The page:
In January 1530, Emperor Charles V issued a summons for a special meeting of the leaders of his kingdom for the purpose of bringing a resolution to the various disputes and tensions that had resulted from the work of Martin Luther and other reformers. This meeting, called a “diet,”was convened in the German city of Augsburg. Philip Melanchthon prepared a text to be presented at the Diet of Augsburg, based on an earlier set doctrinal articles prepared by Martin Luther and his colleagues in the city of Torgau. Melanchthon’s draft was sent to Luther for his consideration and possible revision. After Luther’s approval was obtained, Melanchthon prepared the final text. The German version of what became known as the Augsburg Confession was read on Saturday afternoon, June 25, 1530.
The Augsburg Confession is the most succinct presentation of Lutheranism. Articles 1–21 have to do with basic Christian doctrines,with the most important of these articles being Articles 3, 4, 5. Articles 22–28 concerns the abuses the Lutherans had worked to correct. The Augsburg Confession focuses especially on the objective and universal message of salvation by God’s grace alone, received through faith alone, all as a result of the work of Christ, alone.
With the Augsburg Confession, the Lutherans were intent on making clear that what they stood for was nothing more, nor certainly anything less, than the ancient faith of the church, a faith that had been corrupted and obscured by Medieval Roman Catholicism. It is the “Magna Carta” of Lutheranism, setting forth for the first time her beliefs and convictions and rejection of various abuses in the church. This commitment to what the church has always taught, believed and confessed, on the basis of God’s Holy Word, remains to this day a hallmark of genuine, orthodox and confessing Lutheranism. With hope and courage the Lutheran confessors declared, “I will speak of thy testimonies before kings,and will not be put to shame”(Psalm 119:46)
Article XXV: Of Confession.
1] Confession in the churches is not abolished among us; for it is not usual to give the body of the Lord, except to them that have been previously examined and absolved. And
2] the people are most carefully taught concerning faith in the absolution, about which formerly there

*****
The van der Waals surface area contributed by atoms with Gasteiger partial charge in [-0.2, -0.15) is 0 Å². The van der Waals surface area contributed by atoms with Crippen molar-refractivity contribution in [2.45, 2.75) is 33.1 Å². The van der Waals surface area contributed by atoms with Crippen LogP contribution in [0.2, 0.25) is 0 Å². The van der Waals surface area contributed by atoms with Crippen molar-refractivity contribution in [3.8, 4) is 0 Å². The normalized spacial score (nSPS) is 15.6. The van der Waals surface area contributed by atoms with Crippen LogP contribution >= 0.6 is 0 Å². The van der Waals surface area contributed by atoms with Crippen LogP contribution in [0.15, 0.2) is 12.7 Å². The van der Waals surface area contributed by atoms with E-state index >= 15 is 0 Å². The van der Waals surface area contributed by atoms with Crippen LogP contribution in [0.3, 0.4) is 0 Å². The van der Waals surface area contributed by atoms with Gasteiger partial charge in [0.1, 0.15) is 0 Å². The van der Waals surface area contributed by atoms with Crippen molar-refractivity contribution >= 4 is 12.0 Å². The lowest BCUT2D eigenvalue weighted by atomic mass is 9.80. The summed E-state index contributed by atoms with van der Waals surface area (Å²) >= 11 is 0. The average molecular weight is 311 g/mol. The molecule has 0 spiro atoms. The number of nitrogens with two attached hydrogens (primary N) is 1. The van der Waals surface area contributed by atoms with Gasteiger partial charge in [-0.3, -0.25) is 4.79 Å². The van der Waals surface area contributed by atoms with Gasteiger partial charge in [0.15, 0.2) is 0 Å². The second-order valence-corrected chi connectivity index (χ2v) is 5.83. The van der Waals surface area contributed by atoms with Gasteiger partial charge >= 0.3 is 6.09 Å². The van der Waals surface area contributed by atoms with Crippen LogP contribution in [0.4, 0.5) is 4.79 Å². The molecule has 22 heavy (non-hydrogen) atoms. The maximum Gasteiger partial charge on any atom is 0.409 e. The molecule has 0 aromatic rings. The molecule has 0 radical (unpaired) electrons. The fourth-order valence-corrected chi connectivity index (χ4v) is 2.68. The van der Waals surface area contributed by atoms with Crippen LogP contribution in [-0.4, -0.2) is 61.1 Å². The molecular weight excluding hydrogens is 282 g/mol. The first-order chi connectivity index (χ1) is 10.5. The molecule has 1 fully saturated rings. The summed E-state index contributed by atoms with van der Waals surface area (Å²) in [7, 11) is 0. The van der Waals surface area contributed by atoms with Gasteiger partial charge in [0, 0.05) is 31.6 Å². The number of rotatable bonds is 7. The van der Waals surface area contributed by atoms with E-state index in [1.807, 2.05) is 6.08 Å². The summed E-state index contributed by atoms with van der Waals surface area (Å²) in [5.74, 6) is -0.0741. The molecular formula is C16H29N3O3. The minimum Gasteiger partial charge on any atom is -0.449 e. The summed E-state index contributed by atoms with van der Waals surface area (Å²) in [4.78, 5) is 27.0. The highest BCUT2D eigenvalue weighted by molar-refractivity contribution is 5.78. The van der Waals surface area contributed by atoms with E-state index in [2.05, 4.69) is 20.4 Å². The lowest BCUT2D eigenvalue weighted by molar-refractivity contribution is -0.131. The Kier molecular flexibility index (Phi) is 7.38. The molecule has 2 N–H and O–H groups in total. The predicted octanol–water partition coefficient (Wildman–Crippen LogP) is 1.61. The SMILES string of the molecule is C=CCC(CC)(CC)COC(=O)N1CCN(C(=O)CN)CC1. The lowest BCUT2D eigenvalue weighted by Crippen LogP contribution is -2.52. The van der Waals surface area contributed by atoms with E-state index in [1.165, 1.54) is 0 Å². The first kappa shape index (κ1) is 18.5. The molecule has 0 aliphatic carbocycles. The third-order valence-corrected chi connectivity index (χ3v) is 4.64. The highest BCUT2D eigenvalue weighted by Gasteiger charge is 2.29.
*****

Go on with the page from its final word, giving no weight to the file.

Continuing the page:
3] was profound silence. Our people are taught that they should highly prize the absolution, as being the voice of God,
4] and pronounced by God's command. The power of the Keys is set forth in its beauty and they are reminded what great consolation it brings to anxious consciences, also, that God requires faith to believe such absolution as a voice sounding from heaven, and that such faith in Christ truly obtains and receives the forgiveness of sins. Aforetime satisfactions were immoderately extolled;
5] of faith and the merit of Christ and the righteousness of faith no mention was made; wherefore, on this point, our churches are by no means to be blamed. For this even our adversaries must needs concede
6] to us that the doctrine concerning repentance has been most diligently treated and laid open by our teachers.
7] But of Confession they teach that an enumeration of sins is not necessary, and that consciences be not burdened with anxiety to enumerate all sins, for it is impossible to recount all sins, as the Psalm 19:13 testifies: Who can understand his errors? Also Jeremiah 17:9 :
8] The heart is deceitful; who can know it? But if no sins were forgiven, except those that are recounted,
9] consciences could never find peace; for very many sins they neither see
10] nor can remember. The ancient writers also testify that an enumeration is not necessary. For in the Decrees, Chrysostom is quoted,
11] who says thus: I say not to you that you should disclose yourself in public, nor that you accuse yourself before others, but I would have you obey the prophet who says: "Disclose thy way before God." Therefore confess your sins before God, the true Judge, with prayer. Tell your errors, not with the tongue, but with the memory of your conscience, etc.
12] And the Gloss (Of Repentance, Distinct. V, Cap. Consideret) admits that Confession is of human right only [not commanded by Scripture, but ordained by the Church].
13] Nevertheless, on account of the great benefit of absolution, and because it is otherwise useful to the conscience, Confession is retained among us.
Carlton Pruitt ministers the gospel to the Los Angeles area. Formerly a Hollywood actor (SAG member)and junk removal expert he now spends most of his time studying the scriptures, writing articles, hymns and poems and doing street preaching.
See his videos on http://www.youtube.com Type LAStreetPreacher in the search bar. CONTACT at Carlton2061@gmail.
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